Meanwhile, assistants in Parliament provided Doran with copies of the leaked documents. “Based on a quick review, I must say that these documents seem to be altered,” Doran said, “As you can see these were wiped out.” He pointed at Yes/No boxes on an evaluation form. “These will have to be confirmed by experts. And I come back after the investigation is done.”

  According to Peterson, verification can be done much more quickly. “When it comes to the validity of these documents, they can be verified very easily,” he said. “Those seven persons behind the signatures, call them up, put them under oath, and ask them if those documents are real. Easy. But again – deflection.”

  The evaluation committee started off with seven persons, four of them part of the Infrastructure department. By the end of the tender, this committee consisted of three persons, two of whom were political appointees, cabinet members of the Minister’s office.
  “But is it not good to note,” said Peterson, “that the financial controller of VROMI, a lady who I personally know of standing integrity, as per her job description, was the first one to leave the seven-man committee? Maybe it’s also good to note that since then, the good lady also quit. She left the ministry because of the obvious corruption that is taking place.”

  The documents received by Parliament are indeed some of the individual, parcel-based, completeness checklists, which Doran publicly stated had been sent to the Ombudsman’s office, Gumbs said.

  She read out loud footnote 38 on page 17 of the final report, in which the Office of the Ombudsman stated: “Because the Minister of VROMI has refused to provide the individual evaluation sheets for the completeness of the tender documents signed by the evaluation committee members, the Ombudsman was unable to verify these statements.”  

  Gumbs reviewed the documents with points from the final report in mind. “What else is there to conclude but bid-rigging?” Gumbs said. She then proceeded to read the motion of no confidence.

  “All of this could have been avoided,” said Brison. “It is tough to see that things could have gone completely differently.”

  He demanded a very clear explanation from Doran as to why these documents had been missed. “No one in this Parliament will know how I will vote for such a motion until I receive the answers and the assurances I need from the minister,” Brison said.

  He showed the checklist for Avyanna Cleanup and Construction in Parliament, one checklist and a bid for Parcel 5 (Cay Hill and surroundings) and another list and bid for Parcel 2 (Pond Island, Madame Estate, Over the Pond, Guana Bay). The checklist for Parcel 2 shows that the company was not able to provide a bank statement.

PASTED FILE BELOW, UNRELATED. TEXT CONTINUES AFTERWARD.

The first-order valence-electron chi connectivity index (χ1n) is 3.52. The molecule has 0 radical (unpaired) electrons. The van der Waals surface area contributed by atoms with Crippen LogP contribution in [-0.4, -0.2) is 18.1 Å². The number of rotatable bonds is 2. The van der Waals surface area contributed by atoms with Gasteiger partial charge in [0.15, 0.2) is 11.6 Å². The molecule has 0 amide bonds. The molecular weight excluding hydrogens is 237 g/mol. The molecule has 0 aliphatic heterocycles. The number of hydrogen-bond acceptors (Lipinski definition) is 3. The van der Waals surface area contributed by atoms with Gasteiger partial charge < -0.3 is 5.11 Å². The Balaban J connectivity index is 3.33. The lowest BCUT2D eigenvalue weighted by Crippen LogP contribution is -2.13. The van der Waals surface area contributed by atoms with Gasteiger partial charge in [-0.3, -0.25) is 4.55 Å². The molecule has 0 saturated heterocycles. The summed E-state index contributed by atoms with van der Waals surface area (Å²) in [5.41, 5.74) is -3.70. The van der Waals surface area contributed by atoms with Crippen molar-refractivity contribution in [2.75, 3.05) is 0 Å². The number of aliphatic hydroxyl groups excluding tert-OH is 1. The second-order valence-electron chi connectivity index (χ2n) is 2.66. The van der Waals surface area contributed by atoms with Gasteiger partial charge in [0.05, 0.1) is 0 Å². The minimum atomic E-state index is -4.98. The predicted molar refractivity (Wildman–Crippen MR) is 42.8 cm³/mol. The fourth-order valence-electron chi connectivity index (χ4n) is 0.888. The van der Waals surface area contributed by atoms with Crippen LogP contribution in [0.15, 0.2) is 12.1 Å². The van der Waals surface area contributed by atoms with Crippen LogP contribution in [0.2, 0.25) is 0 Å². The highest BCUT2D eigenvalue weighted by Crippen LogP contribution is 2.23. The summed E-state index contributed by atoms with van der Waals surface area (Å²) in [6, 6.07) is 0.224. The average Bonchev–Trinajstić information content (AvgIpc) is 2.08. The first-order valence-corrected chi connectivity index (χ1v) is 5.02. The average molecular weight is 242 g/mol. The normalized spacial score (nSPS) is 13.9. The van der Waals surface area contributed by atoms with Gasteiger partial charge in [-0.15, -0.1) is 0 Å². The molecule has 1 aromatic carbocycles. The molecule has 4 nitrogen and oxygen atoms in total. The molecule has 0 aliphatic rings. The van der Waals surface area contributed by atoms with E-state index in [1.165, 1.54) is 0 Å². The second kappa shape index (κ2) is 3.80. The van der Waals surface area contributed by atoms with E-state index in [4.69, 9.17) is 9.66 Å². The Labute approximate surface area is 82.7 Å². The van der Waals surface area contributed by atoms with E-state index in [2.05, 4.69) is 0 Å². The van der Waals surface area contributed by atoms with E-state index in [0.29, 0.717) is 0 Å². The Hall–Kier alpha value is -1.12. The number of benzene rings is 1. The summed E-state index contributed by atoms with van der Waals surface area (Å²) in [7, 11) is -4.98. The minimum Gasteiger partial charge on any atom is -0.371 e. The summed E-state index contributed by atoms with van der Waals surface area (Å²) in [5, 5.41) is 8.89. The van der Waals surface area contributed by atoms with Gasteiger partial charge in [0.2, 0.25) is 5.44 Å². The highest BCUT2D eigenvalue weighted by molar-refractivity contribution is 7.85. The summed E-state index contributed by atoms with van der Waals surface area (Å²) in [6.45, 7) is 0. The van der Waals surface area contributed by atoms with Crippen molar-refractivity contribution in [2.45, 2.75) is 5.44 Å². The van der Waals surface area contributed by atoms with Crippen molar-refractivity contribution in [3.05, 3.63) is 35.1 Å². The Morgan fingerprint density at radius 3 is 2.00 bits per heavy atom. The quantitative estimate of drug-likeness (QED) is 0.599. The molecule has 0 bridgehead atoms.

“It would therefore have been disqualified,” said Brison, who pointed at the checklist for Parcel 5 that had the box for bank statement marked off: it was not missing.

  He concluded that the mystery was solved, as Parcel 5 was the parcel that the company was awarded. “Maybe the minister wasn’t aware of the documents. I don’t know,” Brison said. “But there needs to be a good explanation for this Madame Chair. Because unfortunately, and shame on The Daily Herald for not doing their proper due diligence before going and accusing companies of this type of thing as well.”

  Brison failed to present the list of companies that had been disqualified during the tendering process. This list shows both Avyanna and Garden Boyz.

  This newspaper, in the article “Papers reveal two current garbage collectors were initially disqualified”, which appeared on Tuesday, did not mention a missing bank statement.

  The article named the other documents that Avyanna had failed to provide, as per quote from the article: “Avyanna Cleanup and Construction is registered as a sole proprietor of Mhalik Ottley, who failed to register the collection of solid waste as his business activity at the Chamber of Commerce, did not provide a business licence, could not provide proof that the company is not bankrupt or that the company is not experiencing liquidity or cash flow problems.”

  In his closing words in Parliament Doran, referring to the presentation by Brison, asked for rectification by this newspaper. However, the newspaper did not write what was alleged in Parliament.

  Doran asked for 10 days to provide answers to additional questions and his request was granted.

The Daily Herald